Ulukhala, Ulūkhala: 11 definitions
Ulukhala means something in Hinduism, Sanskrit, Marathi. If you want to know the exact meaning, history, etymology or English translation of this term then check out the descriptions on this page. Add your comment or reference to a book if you want to contribute to this summary article.
Purana and Itihasa (epic history)Source: Cologne Digital Sanskrit Dictionaries: The Purana Index
1b) A lekha on this wooden mortar and the honouring of udapātra are details of the śrāddha connected with the Āśvalāyanins.*
- * Vāyu-purāṇa 75. 28.
1c) (Ulūkhali) a group of Piśācas (also ulūkhalikas)—Hidden eyes and long tongues; wearing ulūkhala for ornaments.*
- * Brahmāṇḍa-purāṇa III. 7. 378 and 393; Vāyu-purāṇa 61. 46; 69. 274.
The Purana (पुराण, purāṇas) refers to Sanskrit literature preserving ancient India’s vast cultural history, including historical legends, religious ceremonies, various arts and sciences. The eighteen mahapuranas total over 400,000 shlokas (metrical couplets) and date to at least several centuries BCE.
Ayurveda (science of life)Source: gurumukhi.ru: Ayurveda glossary of terms
1) Ulūkhala (उलूखल):—[ulūkhalaḥ] A kind of mortar & pesle especially used for pounding of material
2) [ulūkhalaḥ] Socket (ball and socket joint. Peg and socket joint). A joint in which the round end of one bone fits into the cavity of other
Āyurveda (आयुर्वेद, ayurveda) is a branch of Indian science dealing with medicine, herbalism, taxology, anatomy, surgery, alchemy and related topics. Traditional practice of Āyurveda in ancient India dates back to at least the first millenium BC. Literature is commonly written in Sanskrit using various poetic metres.
Languages of India and abroad
Marathi-English dictionarySource: DDSA: The Molesworth Marathi and English Dictionary
ulūkhala (उलूखल).—n S A wooden mortar for husking rice. Ex. ulūkhalīṃ dāṭuni satvara || tapta musaḷēṃ cēñciti ||
Marathi is an Indo-European language having over 70 million native speakers people in (predominantly) Maharashtra India. Marathi, like many other Indo-Aryan languages, evolved from early forms of Prakrit, which itself is a subset of Sanskrit, one of the most ancient languages of the world.
Sanskrit dictionarySource: DDSA: The practical Sanskrit-English dictionary
1) A staff of Udumbara wood.
-lam A wooden mortar used for cleansing rice (from the husk &c.); Rv.1.28.6. अवहननायोलूखलम् (avahananāyolūkhalam) Mahābhārata ; वनस्पतिभ्य इत्येवं मुषलोलूखले हरेत् (vanaspatibhya ityevaṃ muṣalolūkhale haret) Ms.3.88,5.117.
2) A kind of weapon; Mb.7.178.23.
Derivable forms: ulūkhalaḥ (उलूखलः).Source: Cologne Digital Sanskrit Dictionaries: Shabda-Sagara Sanskrit-English Dictionary
(-laṃ) 1. A wooden mortar used for cleaning rice. 2. Bdellium, a gummy substance. E. ud up, kha empty, and la what takes: or udū for ud, and khala what goes; da is changed to laḥ see udūkhala.Source: Cologne Digital Sanskrit Dictionaries: Benfey Sanskrit-English Dictionary
Ulūkhala (उलूखल).— (cf. udūkhala), n. A mortar, [Pañcatantra] 249, 8.Source: Cologne Digital Sanskrit Dictionaries: Cappeller Sanskrit-English Dictionary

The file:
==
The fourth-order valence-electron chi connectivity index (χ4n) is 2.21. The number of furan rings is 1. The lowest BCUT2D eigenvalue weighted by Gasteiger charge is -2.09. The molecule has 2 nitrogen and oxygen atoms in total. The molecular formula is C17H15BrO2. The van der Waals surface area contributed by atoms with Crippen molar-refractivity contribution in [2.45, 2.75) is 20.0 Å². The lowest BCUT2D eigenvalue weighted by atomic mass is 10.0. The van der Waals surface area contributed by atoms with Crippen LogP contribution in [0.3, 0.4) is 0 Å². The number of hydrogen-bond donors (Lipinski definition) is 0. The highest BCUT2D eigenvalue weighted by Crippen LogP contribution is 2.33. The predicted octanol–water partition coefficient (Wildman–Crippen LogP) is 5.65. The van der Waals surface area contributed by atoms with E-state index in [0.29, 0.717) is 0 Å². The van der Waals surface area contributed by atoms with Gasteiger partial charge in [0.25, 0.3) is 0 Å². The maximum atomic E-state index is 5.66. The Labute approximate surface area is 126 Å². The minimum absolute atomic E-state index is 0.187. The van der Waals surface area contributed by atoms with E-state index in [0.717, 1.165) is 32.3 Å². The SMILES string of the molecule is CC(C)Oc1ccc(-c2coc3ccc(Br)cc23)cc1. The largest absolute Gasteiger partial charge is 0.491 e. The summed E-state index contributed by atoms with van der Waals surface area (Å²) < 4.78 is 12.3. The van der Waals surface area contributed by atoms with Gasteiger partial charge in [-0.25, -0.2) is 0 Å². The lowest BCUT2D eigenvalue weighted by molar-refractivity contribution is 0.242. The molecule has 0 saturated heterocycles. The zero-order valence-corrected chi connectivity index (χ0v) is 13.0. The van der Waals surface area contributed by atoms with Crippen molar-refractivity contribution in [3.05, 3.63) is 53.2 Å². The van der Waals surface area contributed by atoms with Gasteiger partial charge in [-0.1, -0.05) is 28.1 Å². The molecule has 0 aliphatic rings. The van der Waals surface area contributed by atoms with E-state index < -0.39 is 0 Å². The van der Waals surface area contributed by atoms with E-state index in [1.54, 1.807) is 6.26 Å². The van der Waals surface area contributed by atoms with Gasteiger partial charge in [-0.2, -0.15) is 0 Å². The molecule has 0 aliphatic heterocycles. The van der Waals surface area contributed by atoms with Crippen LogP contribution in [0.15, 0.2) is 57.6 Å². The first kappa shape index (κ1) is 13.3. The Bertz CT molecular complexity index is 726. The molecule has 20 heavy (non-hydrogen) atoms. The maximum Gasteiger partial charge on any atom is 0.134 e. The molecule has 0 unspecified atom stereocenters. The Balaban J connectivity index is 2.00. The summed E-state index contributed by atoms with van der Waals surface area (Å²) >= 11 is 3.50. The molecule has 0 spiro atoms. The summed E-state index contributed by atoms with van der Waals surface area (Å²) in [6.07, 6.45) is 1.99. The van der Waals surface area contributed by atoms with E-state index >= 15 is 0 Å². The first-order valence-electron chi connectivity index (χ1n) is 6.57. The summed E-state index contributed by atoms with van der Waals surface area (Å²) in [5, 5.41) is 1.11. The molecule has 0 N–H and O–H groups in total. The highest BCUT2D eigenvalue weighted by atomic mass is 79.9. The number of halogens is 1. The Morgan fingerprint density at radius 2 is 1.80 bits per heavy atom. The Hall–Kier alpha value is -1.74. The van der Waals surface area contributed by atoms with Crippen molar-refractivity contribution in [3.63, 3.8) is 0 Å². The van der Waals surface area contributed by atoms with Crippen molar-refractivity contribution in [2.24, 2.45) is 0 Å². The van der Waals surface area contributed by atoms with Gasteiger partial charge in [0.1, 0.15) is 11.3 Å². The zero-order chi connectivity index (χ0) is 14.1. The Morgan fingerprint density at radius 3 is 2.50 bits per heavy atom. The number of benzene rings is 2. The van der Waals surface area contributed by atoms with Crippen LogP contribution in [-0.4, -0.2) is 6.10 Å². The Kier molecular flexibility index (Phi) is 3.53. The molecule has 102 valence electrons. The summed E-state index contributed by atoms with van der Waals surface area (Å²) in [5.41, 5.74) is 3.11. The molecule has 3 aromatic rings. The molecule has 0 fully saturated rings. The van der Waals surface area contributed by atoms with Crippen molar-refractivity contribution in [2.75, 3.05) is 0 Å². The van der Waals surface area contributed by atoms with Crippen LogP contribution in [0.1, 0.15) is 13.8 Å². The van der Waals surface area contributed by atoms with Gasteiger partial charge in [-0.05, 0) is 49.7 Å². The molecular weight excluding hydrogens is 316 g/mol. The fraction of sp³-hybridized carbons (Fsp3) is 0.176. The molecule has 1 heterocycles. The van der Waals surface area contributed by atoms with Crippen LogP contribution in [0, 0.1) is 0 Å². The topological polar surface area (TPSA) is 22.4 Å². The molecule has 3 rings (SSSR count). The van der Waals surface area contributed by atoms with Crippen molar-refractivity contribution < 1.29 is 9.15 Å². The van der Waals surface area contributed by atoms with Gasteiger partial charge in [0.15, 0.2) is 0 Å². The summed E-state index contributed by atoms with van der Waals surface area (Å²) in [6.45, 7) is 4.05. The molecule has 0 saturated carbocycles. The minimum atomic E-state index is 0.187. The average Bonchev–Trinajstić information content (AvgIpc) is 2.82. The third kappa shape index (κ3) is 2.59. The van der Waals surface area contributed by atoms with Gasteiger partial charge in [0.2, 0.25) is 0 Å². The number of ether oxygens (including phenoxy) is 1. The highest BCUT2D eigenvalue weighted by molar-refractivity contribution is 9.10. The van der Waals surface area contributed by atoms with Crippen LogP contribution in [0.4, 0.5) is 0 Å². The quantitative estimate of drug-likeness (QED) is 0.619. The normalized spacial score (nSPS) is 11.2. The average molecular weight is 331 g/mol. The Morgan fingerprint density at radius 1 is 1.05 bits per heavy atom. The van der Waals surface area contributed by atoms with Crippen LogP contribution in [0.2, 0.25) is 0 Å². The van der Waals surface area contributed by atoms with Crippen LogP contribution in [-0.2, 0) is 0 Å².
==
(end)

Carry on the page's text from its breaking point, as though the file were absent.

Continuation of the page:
Ulūkhala (उलूखल).—[neuter] mortar.Source: Cologne Digital Sanskrit Dictionaries: Monier-Williams Sanskrit-English Dictionary
1) Ulūkhala (उलूखल):—n. a wooden mortar, [Ṛg-veda i, 28, 6; Atharva-veda; Taittirīya-saṃhitā; Śatapatha-brāhmaṇa; Āśvalāyana-śrauta-sūtra] etc.
2) Name of a particular kind of cup for holding the Soma (shaped like a mortar) [commentator or commentary] on [Kātyāyana-śrauta-sūtra]
3) a staff of Uḍumbara wood (carried on certain occasions), [cf. Lexicographers, esp. such as amarasiṃha, halāyudha, hemacandra, etc.]
4) bdellium, [cf. Lexicographers, esp. such as amarasiṃha, halāyudha, hemacandra, etc.]
5) m. Name of an evil spirit, [Pāraskara-gṛhya-sūtra i, 16, 23]
6) of a particular ornament for the ear, [Mahābhārata iii, 10520.]Source: Cologne Digital Sanskrit Dictionaries: Yates Sanskrit-English Dictionary
Ulūkhala (उलूखल):—[ulū-khala] (laṃ) n. A gummy substance; a wooden mortar.
[Sanskrit to German]
Sanskrit, also spelled संस्कृतम् (saṃskṛtam), is an ancient language of India commonly seen as the grandmother of the Indo-European language family (even English!). Closely allied with Prakrit and Pali, Sanskrit is more exhaustive in both grammar and terms and has the most extensive collection of literature in the world, greatly surpassing its sister-languages Greek and Latin.
See also (Relevant definitions)
Full-text: Ulukhalika, Udukhala, Aulukhala, Ulukhalin, Ulukhalasuta, Dantolukhalika, Ulukhalarupata, Ulukhalamusala, Ulukhalabudhna, Ulukhalanghri, Musalolukhala, Nisataka, Ulukhalaka, Udukkhala, Ukhala, Musala.
Search found 11 books and stories containing Ulukhala, Ulūkhala, Ulu-khala, Ulū-khala; (plurals include: Ulukhalas, Ulūkhalas, khalas). You can also click to the full overview containing English textual excerpts. Below are direct links for the most relevant articles:
Rig Veda (translation and commentary) (by H. H. Wilson)
Rig Veda 1.28.6 < [Sukta 28]
Rig Veda 1.28.2 < [Sukta 28]
Rig Veda 1.28.4 < [Sukta 28]
Mahabharata (English) (by Kisari Mohan Ganguli)
Hiranyakesi-grihya-sutra (by Hermann Oldenberg)
Paraskara-grihya-sutra (by Hermann Oldenberg)
The Vishnu Purana (by Horace Hayman Wilson)
The Brahma Purana (by G. P. Bhatt)